Impacts of rural to urban migration, urbanization, and generational change on consumption of wild animals in the Amazon

Willandia A. Chaves, Denis Valle, Aline S. Tavares, Thais Q. Morcatty, David S. Wilcove

Research output: Contribution to journalArticlepeer-review

3 Scopus citations

Abstract

For the first time in history, more people live in urban areas than in rural areas. This trend is likely to continue, driven largely by rural-to-urban migration. We investigated how rural-to-urban migration, urbanization, and generational change affect the consumption of wild animals. We used chelonian (tortoises and freshwater turtles), one of the most hunted taxa in the Amazon, as a model. We surveyed 1356 households and 2776 school children across 10 urban areas of the Brazilian Amazon (6 small towns, 3 large towns, and Manaus, the largest city in the Amazon Basin) with a randomized response technique and anonymous questionnaires. Urban demand for wild meat (i.e., meat from wild animals) was alarmingly high. Approximately 1.7 million turtles and tortoises were consumed in urban areas of Amazonas during 2018. Consumption rates declined as size of the urban area increased and were greater for adults than children. Furthermore, the longer rural-to-urban migrants lived in urban areas, the lower their consumption rates. These results suggest that wild meat consumption is a rural-related tradition that decreases as urbanization increases and over time after people move to urban areas. However, it is unclear whether the observed decline will be fast enough to conserve hunted species, or whether children's consumption rate will remain the same as they become adults. Thus, conservation actions in urban areas are still needed. Current conservation efforts in the Amazon do not address urban demand for wildlife and may be insufficient to ensure the survival of traded species in the face of urbanization and human population growth. Our results suggest that conservation interventions must target the urban demand for wildlife, especially by focusing on young people and recent rural to urban migrants. Article impact statement: Amazon urbanite consumption of wildlife is high but decreases with urbanization, over time for rural to urban migrants, and between generations. Impactos de la Migración del Campo a la Ciudad, la Urbanización y del Cambio Generacional sobre el Consumo de Animales Silvestres en el Amazonas.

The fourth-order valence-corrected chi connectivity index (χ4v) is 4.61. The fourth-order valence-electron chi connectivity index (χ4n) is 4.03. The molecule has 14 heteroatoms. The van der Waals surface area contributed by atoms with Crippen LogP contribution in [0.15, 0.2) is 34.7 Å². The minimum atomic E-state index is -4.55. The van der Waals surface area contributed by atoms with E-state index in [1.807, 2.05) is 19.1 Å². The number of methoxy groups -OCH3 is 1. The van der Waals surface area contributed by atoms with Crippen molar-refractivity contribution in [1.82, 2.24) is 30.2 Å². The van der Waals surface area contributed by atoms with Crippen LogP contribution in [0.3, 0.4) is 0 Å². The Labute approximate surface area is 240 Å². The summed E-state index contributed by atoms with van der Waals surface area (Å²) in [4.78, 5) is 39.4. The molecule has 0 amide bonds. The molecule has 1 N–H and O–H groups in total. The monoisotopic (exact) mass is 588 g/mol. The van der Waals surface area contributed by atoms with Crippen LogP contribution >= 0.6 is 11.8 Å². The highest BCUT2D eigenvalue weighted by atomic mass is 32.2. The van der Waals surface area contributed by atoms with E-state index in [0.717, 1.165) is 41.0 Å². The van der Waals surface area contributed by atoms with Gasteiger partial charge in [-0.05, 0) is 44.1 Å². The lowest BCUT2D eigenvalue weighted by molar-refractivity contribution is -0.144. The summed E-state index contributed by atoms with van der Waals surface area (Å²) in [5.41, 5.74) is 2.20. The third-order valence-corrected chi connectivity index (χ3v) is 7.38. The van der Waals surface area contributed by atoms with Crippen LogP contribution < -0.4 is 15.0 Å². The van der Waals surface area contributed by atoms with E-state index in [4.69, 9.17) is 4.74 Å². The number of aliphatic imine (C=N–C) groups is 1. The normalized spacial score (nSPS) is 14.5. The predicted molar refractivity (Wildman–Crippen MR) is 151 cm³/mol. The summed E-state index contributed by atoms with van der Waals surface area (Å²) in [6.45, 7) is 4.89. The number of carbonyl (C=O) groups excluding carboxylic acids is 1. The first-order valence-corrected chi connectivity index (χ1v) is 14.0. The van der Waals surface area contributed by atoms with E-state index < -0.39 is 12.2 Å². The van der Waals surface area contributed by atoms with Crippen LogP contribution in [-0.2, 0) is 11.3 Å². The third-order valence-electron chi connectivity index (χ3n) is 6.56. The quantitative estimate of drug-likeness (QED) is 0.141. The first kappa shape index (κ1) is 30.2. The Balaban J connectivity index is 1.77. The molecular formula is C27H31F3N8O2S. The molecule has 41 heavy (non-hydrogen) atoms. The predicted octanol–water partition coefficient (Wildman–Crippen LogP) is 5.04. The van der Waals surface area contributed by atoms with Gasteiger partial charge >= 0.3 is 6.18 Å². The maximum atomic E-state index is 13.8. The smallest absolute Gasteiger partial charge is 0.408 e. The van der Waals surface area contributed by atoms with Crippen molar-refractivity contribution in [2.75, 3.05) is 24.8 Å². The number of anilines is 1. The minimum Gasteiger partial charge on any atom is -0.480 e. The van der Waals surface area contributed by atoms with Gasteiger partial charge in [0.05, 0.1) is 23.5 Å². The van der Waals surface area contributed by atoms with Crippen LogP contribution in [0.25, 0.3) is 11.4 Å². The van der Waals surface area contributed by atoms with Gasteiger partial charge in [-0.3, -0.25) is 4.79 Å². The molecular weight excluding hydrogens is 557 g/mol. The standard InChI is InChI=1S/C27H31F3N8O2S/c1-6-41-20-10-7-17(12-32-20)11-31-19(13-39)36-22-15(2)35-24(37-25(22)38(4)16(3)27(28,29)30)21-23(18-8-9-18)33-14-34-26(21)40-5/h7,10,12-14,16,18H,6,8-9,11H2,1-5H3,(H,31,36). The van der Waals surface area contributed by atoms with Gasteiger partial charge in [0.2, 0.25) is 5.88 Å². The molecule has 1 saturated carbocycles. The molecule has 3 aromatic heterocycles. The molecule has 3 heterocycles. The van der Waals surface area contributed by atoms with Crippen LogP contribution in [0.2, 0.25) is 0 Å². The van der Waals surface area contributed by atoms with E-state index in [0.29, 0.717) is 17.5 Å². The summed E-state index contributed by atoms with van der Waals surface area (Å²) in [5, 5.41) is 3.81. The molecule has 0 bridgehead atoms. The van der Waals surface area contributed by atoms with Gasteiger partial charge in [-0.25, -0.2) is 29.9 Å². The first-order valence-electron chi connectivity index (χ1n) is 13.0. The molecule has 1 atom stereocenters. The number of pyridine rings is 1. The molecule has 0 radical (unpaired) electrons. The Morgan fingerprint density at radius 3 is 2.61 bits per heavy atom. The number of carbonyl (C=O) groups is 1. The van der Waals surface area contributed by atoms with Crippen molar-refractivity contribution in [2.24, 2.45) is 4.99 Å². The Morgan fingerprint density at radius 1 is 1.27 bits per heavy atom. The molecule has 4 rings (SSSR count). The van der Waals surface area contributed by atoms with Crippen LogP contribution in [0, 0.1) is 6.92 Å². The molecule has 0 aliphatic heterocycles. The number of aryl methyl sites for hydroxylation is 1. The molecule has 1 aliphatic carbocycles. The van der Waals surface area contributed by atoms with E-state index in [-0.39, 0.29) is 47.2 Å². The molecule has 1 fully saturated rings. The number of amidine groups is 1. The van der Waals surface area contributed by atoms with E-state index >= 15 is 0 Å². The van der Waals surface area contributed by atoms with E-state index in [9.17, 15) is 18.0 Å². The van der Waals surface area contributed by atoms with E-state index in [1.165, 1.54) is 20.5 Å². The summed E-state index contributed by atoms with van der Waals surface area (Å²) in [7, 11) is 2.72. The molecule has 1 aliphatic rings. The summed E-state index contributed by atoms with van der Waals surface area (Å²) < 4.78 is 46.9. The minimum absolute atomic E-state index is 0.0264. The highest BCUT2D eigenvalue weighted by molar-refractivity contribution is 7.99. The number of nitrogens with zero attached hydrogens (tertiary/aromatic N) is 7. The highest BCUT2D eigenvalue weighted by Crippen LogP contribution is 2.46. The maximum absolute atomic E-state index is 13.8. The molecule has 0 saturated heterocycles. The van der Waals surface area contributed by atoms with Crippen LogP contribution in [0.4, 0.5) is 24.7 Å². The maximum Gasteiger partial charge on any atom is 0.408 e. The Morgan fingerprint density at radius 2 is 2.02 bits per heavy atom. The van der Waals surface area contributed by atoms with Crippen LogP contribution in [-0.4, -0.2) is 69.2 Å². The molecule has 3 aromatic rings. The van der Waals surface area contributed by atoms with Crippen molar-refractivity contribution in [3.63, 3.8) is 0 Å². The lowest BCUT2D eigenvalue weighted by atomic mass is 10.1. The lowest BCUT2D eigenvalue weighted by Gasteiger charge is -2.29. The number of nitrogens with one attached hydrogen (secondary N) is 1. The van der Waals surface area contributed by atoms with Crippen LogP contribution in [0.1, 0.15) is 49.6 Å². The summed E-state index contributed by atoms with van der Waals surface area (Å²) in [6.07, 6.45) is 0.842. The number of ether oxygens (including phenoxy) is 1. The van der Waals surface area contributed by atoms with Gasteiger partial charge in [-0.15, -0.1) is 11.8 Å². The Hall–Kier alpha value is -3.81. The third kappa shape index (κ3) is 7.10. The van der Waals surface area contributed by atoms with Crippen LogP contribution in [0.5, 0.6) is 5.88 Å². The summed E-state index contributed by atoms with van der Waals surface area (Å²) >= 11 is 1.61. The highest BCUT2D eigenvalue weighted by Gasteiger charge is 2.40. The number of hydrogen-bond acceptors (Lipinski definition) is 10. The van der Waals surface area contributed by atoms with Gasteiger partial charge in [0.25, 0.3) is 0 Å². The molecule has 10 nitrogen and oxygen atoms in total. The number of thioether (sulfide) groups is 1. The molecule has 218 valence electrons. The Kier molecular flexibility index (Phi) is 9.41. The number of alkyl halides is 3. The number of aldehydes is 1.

Original languageEnglish (US)
Pages (from-to)1186-1197
Number of pages12
JournalConservation Biology
Volume35
Issue number4
DOIs
StatePublished - Aug 2021

All Science Journal Classification (ASJC) codes

  • Ecology, Evolution, Behavior and Systematics
  • Ecology
  • Nature and Landscape Conservation

Keywords

  • bushmeat
  • carne de monte
  • carne silvestre
  • demanda urbana
  • fauna silvestre
  • randomized response technique
  • rural exodus
  • tortoise
  • tortuga acuática
  • tortuga terrestre
  • turtle
  • técnica de respuesta aleatoria
  • urban demand
  • wild meat
  • wildlife
  • éxodo rural

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